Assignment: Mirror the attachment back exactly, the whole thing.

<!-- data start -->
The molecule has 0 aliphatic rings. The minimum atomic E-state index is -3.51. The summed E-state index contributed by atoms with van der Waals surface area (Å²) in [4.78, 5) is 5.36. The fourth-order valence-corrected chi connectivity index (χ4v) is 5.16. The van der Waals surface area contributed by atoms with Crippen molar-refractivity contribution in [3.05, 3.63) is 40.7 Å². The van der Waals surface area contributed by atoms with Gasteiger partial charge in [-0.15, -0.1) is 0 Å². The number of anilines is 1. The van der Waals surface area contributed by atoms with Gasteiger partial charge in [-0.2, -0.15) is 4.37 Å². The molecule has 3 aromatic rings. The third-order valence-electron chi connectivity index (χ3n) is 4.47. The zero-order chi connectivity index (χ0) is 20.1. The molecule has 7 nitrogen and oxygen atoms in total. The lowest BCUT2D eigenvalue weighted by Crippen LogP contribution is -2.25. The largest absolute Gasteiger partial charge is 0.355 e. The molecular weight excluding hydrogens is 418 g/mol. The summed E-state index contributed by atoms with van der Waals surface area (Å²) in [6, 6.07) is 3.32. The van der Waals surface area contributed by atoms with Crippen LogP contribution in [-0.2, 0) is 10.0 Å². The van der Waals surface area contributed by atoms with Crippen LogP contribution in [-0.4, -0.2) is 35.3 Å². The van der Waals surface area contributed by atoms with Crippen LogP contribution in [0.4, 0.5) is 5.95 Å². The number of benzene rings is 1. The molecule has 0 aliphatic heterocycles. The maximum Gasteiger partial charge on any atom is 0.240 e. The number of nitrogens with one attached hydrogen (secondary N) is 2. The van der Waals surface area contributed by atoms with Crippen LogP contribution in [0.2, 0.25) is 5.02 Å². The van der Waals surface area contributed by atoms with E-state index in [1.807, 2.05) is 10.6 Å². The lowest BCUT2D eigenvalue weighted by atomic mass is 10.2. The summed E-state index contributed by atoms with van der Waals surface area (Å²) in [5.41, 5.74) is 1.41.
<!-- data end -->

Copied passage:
The molecule has 0 aliphatic rings. The minimum atomic E-state index is -3.51. The summed E-state index contributed by atoms with van der Waals surface area (Å²) in [4.78, 5) is 5.36. The fourth-order valence-corrected chi connectivity index (χ4v) is 5.16. The van der Waals surface area contributed by atoms with Crippen molar-refractivity contribution in [3.05, 3.63) is 40.7 Å². The van der Waals surface area contributed by atoms with Gasteiger partial charge in [-0.15, -0.1) is 0 Å². The number of anilines is 1. The van der Waals surface area contributed by atoms with Gasteiger partial charge in [-0.2, -0.15) is 4.37 Å². The molecule has 3 aromatic rings. The third-order valence-electron chi connectivity index (χ3n) is 4.47. The zero-order chi connectivity index (χ0) is 20.1. The molecule has 7 nitrogen and oxygen atoms in total. The lowest BCUT2D eigenvalue weighted by Crippen LogP contribution is -2.25. The largest absolute Gasteiger partial charge is 0.355 e. The molecular weight excluding hydrogens is 418 g/mol. The summed E-state index contributed by atoms with van der Waals surface area (Å²) in [6, 6.07) is 3.32. The van der Waals surface area contributed by atoms with Crippen LogP contribution in [-0.2, 0) is 10.0 Å². The van der Waals surface area contributed by atoms with Crippen LogP contribution in [-0.4, -0.2) is 35.3 Å². The van der Waals surface area contributed by atoms with Crippen LogP contribution in [0.4, 0.5) is 5.95 Å². The number of benzene rings is 1. The molecule has 0 aliphatic heterocycles. The maximum Gasteiger partial charge on any atom is 0.240 e. The number of nitrogens with one attached hydrogen (secondary N) is 2. The van der Waals surface area contributed by atoms with Crippen LogP contribution in [0.2, 0.25) is 5.02 Å². The van der Waals surface area contributed by atoms with E-state index in [1.807, 2.05) is 10.6 Å². The lowest BCUT2D eigenvalue weighted by atomic mass is 10.2. The summed E-state index contributed by atoms with van der Waals surface area (Å²) in [5.41, 5.74) is 1.41.